GlobalFoundries unveils Singapore’s most advanced chip facility to date
- GlobalFoundries launched a US$4 billion expansion of its current wafer fabrication facility in Singapore, adding 23,000m2 of clean room space.
- The expanded fab facility will produce an additional 450,000 of the company’s 300mm wafers annually, raising overall capacity in Singapore to approximately 1.5 million 300mm yearly.
Despite the intense global battle for high-end chip investments, Singapore seems to be catching up fast on its goals to shore up its semiconductor industry. This week, US-based contract chip maker GlobalFoundries unveiled a new US$4 billion (S$5.5 billion) microchip fabrication plant in the city island as part of the company’s global expansion plan.
The fabrication plant is significant because it is the most advanced semiconductor facility in the city island to date, one that, if run at its maximum capacity, makes up 45% of revenue for GlobalFoundries. The company’s press release noted that the fabrication plant spans 23,000 square meters (248,000 square feet) and will be able to produce 450,000 300mm wafers per year at total capacity by 2025 to 2026.
“The new facility spans a cleanroom space of over 23,000 sqm. The first tool was moved into the facility in June 2022, just within a year of the groundbreaking ceremony. The building’s design is engineered to prioritize sustainability, earning both the Administration and Manufacturing buildings Green Mark Gold status from Singapore’s Building and Construction Authority. It is outfitted with the latest technologies and solutions to manage resources and waste, recycle and reuse water and increase overall energy efficiency,” the statement reads.
“It will increase the company’s global manufacturing footprint and boost its ability to serve customers across its manufacturing sites in three continents,” the press release said. After all, the contract chipmaker expects “growth in demand for essential semiconductor chips.” GlobalFoundries’ Singapore general manager, Tan Yew Kong, told reporters. He also noted that the 23,000sqm fab will create 1,000 high-value jobs in Singapore, 95% of which will include equipment technicians, process technicians and engineers.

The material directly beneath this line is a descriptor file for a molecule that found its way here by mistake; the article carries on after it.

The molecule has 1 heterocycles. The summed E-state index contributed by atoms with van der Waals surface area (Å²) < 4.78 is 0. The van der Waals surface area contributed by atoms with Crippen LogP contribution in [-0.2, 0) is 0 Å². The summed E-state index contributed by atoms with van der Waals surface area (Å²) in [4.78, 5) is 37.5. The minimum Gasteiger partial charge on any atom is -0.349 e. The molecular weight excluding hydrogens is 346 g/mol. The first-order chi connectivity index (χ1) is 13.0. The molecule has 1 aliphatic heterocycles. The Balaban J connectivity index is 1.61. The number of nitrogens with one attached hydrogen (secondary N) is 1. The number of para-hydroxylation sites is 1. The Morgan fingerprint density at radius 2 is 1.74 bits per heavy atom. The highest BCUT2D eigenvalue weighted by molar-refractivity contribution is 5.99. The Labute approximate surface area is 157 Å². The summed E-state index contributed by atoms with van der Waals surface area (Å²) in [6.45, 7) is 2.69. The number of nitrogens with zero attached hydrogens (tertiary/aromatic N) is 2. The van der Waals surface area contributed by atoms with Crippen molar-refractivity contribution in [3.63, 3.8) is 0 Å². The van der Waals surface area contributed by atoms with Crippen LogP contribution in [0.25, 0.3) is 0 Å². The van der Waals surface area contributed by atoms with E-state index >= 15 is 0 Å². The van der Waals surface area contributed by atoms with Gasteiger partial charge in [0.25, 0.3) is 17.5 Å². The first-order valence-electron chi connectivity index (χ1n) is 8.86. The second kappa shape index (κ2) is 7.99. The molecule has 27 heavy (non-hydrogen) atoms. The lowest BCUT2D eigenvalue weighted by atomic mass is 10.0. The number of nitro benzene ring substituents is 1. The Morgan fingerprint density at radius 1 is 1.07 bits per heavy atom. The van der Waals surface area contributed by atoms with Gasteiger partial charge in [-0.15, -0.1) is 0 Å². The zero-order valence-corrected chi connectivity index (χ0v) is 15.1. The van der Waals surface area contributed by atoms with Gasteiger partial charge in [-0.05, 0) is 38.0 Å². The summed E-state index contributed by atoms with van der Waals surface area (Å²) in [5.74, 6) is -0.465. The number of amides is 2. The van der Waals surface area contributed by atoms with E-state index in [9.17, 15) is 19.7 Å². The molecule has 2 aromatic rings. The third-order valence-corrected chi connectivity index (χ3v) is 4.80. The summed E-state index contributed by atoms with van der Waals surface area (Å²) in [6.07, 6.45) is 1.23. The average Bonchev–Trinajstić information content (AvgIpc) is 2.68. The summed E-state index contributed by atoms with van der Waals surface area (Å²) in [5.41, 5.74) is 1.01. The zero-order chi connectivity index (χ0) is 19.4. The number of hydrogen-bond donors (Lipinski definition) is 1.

“If we run (the Singapore campus’) capacity to the fullest, that will probably be (around) 45% of revenue for GlobalFoundries,” he said. Tan expects weak global demand for chips to pick up by the second half of 2024. The company’s Singapore operations, which serve 200 clients worldwide, also include two other fabs that produce 720,000 300mm wafers and 692,000 200mm wafers a year, respectively.
As the world’s third-largest foundry by revenue behind TSMC and Samsung, GlobalFoundries makes semiconductors designed by Qualcomm, MediaTek, and NXP Semiconductors. Its chips are found in smartphones, laptops, automobiles, virtual reality systems, video game consoles, and smart speakers and are also used in AI and 5G. Overall, the company serves approximately 200 customers globally.
Singapore’s chip market
Singapore has been witnessing big Western chip makers and related suppliers moving to increase production in the city island, allowing the local semiconductor industry to grow in leaps and bounds in recent years. This year alone, French substrate manufacturer Soitec will invest 400 million euros to double the capacity of its wafer plant in Singapore. At the same time, US semiconductor manufacturing equipment maker Applied Materials has broken ground on a new US$450 million plant in the city-state.
Speaking at the opening ceremony of the GlobalFoundries’ US$4 billion microchip fabrication plant, Singapore’s Deputy Prime Minister Lawrence Wong said the country “cannot afford to engage in a subsidy arms race” and outbid the US, China, Japan, and European Union, which have rolled out massive subsidies to attract chipmakers.
Admitting that Singapore is not the cheapest location globally, Wong noted that “we have many things going for us – our excellent connectivity; our reliability and stable business conditions; and also a critical mass of leading companies based here which cover the value chain, from design to wafer fabrication to assembly and testing.”
He also said that over the years, Singapore has carved out a niche in the production of specialty chips, which are present in almost every device used daily and will continue to be in solid demand given the trends in 5G, automotive, and the Internet of Things. Today, the city island’s semiconductor output makes up 11% of the global market.
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